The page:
Blessed are the music makers
In the hands of the Nine Beats Collective, music becomes a spiritual exploration, finds Laurence Wareing
There’s a surreal moment in our conversation when Nine Beats Collective founder Steve Bassett suddenly waxes lyrical about London’s late lamented Duck Tours.
Duck Tours were an idiosyncratic opportunity to drive around some of the city’s notable sights in a yellow bus that happened also to be a boat – and then drive uninterrupted into the Thames for a sail down the river. It was hardly a hi-tech James Bond moment but what people always remembered, says Steve, was that ‘splash point – where contrasting experiences connect and collide’. It was the thought-provoking experience of having conventional expectations challenged… which is precisely what happens when you start listening to the collective’s critically acclaimed concept album, Nine Beats.
The first thing you notice is that the blend of styles created by the collective’s international gathering of musicians is a world away from the narrower, upbeat worship songs of many praise bands. Steve says that much Christian music can be bland; freely admitting that some of his own songs might fall into that category. Nine Beats, on the other hand, defies categorisation, delivering an ear-grabbing sequence that brings jazz, acoustic, soul, reggae and rap into unexpected but companionable proximity. One collective member, the Californian-born Revd Vince Anderson, calls the result ‘a blue note album’ – where the spaces between the notes and ‘the beats’ are creatively explored.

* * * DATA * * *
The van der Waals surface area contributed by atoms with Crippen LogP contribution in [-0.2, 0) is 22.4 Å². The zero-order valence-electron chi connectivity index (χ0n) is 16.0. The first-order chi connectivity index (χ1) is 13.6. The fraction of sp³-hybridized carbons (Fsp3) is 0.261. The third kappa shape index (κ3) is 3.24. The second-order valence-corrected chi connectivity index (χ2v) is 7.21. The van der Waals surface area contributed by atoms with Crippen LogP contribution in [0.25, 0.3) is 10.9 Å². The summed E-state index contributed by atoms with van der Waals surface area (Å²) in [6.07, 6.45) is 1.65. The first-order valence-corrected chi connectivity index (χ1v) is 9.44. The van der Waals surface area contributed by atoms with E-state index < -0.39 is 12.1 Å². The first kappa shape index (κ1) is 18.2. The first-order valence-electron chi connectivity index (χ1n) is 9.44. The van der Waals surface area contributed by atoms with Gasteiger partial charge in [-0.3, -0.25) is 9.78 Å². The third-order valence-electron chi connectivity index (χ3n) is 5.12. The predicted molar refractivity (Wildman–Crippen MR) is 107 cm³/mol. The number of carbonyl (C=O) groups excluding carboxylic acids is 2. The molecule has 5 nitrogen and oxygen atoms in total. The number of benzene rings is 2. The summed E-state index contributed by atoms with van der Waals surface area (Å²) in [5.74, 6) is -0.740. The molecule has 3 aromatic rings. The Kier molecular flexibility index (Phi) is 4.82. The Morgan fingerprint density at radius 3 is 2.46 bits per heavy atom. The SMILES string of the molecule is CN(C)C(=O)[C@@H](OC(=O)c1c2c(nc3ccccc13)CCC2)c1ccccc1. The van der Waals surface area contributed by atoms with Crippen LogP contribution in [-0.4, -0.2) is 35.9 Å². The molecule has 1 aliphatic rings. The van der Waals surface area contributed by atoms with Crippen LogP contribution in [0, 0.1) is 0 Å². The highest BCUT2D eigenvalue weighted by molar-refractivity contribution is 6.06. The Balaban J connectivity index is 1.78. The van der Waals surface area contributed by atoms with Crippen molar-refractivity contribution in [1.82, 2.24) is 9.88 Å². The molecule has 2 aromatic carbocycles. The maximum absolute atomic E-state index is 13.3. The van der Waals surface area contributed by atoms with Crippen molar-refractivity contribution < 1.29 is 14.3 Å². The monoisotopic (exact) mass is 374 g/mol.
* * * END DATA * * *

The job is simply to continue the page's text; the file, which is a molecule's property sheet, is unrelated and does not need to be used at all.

The Beatitudes of Jesus, so-called because each one begins with the phrase ‘Blessed are they who…’, are the inspiration behind the project. They are most obviously present in the zombie-referencing song ‘Blessed are the undead’: passionate, poignant and utterly contemporary. But the sayings, which blend hope with lament, underpin the collective’s whole approach because, Steve argues, they speak directly into today’s world, where the bereaved, poor and persecuted are ever-present, as are the peacemakers and the merciful.
A musician and songwriter over many years, and now creative director of the Bible charity Lifewords, Steve Bassett has always been interested in the way faith, the Bible and culture impact on each other (those Duck-inspired ‘splash points’). He wanted to find a segment of Christian scripture that would inspire both a searching creative response and a wide conversation about how we live our lives in the modern world. The Beatitudes were what he turned to.
‘It was always going to be a concept album, and it was always going to be vinyl, even before vinyl started its comeback. It was to be an artistic response to the sayings of Jesus.’ The album is also accompanied by a ‘sort-of-curriculum’ – a teaching strand named Ninefold Path – but the music was to be the starting point, and it was this idea that Steve took to Lifewords’ trustees. When they gave him the go ahead it was, Steve believes, a brave thing to do – ‘because this kind of thing can be easily misunderstood’…
Laurence Wareing is Content Editor for Reform. Hear Nine Beats at www.9beats.org
This is an extract from an article published in the November 2021 edition of Reform